CLEARFIELD – The Clearfield school board unanimously voted to approve its tentative 2016-17 budget with a 2-mill tax increase during Monday night’s regular meeting.
Business Administrator Sam Maney presented the board with four, different budget resolutions to give consideration, as he hadn’t built any millage increase into his budget proposal.
The first resolution didn’t include any millage increase while the second included a 1-mill increase, the third a 2-mill increase and the fourth a 3-mill increase.
Maney said the board was able to increase millage by up to 3.15 percent. “I didn’t put anything in there [the tentative budget], as the board hadn’t decided yet,” he said.
The tentative general fund budget calls for expenditures in the amount of $39.8 million for the upcoming-year.
Maney is currently projecting a $4.9 million deficit, which would leave just under $6 million in the district’s fund balance on June 30, 2017.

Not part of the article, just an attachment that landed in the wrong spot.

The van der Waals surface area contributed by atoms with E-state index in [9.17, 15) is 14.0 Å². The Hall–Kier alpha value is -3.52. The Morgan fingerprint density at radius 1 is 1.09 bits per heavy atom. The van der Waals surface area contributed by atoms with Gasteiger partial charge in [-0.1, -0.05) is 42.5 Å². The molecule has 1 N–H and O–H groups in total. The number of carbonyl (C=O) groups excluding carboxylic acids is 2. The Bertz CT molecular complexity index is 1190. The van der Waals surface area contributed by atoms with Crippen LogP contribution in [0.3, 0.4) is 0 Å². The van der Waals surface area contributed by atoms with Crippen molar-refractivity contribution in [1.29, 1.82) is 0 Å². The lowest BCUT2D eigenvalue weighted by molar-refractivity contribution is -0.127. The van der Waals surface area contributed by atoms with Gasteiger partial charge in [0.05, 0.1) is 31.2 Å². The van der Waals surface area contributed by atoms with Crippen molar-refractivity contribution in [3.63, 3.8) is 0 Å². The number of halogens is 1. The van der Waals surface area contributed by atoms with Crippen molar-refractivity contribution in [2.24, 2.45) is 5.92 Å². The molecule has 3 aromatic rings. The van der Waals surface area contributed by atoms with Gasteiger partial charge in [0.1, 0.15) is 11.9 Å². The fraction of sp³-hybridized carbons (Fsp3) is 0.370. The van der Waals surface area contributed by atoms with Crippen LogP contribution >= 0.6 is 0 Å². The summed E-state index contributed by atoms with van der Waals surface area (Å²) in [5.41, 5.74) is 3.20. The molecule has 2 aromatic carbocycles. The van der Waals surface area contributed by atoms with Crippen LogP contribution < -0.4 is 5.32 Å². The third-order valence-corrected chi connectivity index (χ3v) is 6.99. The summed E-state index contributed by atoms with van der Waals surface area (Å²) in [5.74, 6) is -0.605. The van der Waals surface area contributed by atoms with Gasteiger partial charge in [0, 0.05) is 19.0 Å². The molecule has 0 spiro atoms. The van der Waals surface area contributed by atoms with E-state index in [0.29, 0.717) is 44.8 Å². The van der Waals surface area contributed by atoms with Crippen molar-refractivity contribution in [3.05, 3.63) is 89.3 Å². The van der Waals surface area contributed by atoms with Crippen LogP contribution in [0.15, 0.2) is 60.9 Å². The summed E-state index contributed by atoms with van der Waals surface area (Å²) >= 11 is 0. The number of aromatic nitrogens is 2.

He said the district has had a healthy fund balance, and it’s going to have to dip into it. However, he said the board would have to make a decision on taxes without any foreseeable changes in state funding and with the district likely to face deficits in the future.
Board member Tim Morgan suggested they consider the “middle” option for a 2-mill tax increase, which was seconded by board member Jennifer Hughes and approved unanimously.
The tentative 2-mill increase, if finalized by the board, would set real estate millage at 94.84 and generate about a half-million in revenue. The district’s millage rate has been 92.84 for the past four years, according to Maney.